At its most elemental level, people avoid the risk of failure for one simple reason – it hurts. Every single person has experienced failure. If you were to interpret failure by its definition in the dictionary, “the neglect or omission of expected or required action”, wouldn’t you, as a child, have stumbled along the way to achieving those long strident steps you take when strutting along the sidewalk? Yet, nobody feels ashamed of failing to learn to walk as a toddler. Why’s that? You could say that no-one in the right mind would expect that of a human child – we aren’t deer, or gazelles that need to shake off the afterbirth and walk – or risk predation. Our success as a species which put us at the top of the food chain negates that need. Fear is a function of the amygdala, yet failure isn’t. There’s a distinction here that we need to be mindful of. If you’re a parent or have access to YouTube, you’ve probably noticed that there’s an innocence in children that can be quite uplifting to watch, as they try multiple times to succeed at a simple task. They don’t puff their cheeks out and sigh in despair, or bury their heads in their hands. At most, they demonstrate frustration.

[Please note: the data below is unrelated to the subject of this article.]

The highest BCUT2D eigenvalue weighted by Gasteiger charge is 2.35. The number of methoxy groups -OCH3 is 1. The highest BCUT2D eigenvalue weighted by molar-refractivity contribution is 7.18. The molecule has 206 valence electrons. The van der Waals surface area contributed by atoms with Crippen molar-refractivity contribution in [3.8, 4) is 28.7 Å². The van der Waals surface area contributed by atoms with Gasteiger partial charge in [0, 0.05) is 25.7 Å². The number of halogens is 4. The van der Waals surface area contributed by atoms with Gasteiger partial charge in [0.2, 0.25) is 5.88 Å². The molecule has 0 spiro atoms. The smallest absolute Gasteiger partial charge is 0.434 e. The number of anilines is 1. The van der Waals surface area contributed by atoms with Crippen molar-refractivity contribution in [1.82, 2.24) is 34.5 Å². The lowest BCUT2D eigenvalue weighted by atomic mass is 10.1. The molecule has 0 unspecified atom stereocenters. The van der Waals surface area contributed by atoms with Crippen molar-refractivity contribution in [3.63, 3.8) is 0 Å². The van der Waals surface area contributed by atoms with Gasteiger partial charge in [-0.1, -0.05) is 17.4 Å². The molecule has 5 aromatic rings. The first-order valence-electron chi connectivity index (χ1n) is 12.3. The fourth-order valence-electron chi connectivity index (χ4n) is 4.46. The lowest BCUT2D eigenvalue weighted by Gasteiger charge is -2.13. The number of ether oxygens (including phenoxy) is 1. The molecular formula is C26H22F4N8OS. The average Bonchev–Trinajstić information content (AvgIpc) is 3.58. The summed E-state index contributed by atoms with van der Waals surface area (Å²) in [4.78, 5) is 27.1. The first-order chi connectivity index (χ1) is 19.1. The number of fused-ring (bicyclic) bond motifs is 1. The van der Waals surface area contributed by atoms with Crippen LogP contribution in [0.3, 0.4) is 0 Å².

Shame is learned behaviour that children integrate into their developing moralities, either from being taught or through observation. Studies done on athletes have shown that perceived parental pressure (or pressure from authority figures) have deleterious effects on how sportspeople experience and interpret failure. Simply put, the fear of failure is a construct of how societies function. For some people, the avoidance of shame that failure brings weighs too heavily on them, and that is the crippling fear of failure. Dr Guy Finch puts this rather more succinctly: “fear of failure is essentially a fear of shame”. How then, do we begin to become more self-aware in the face of these deeply ingrained avoidance mechanisms to start building our best selves?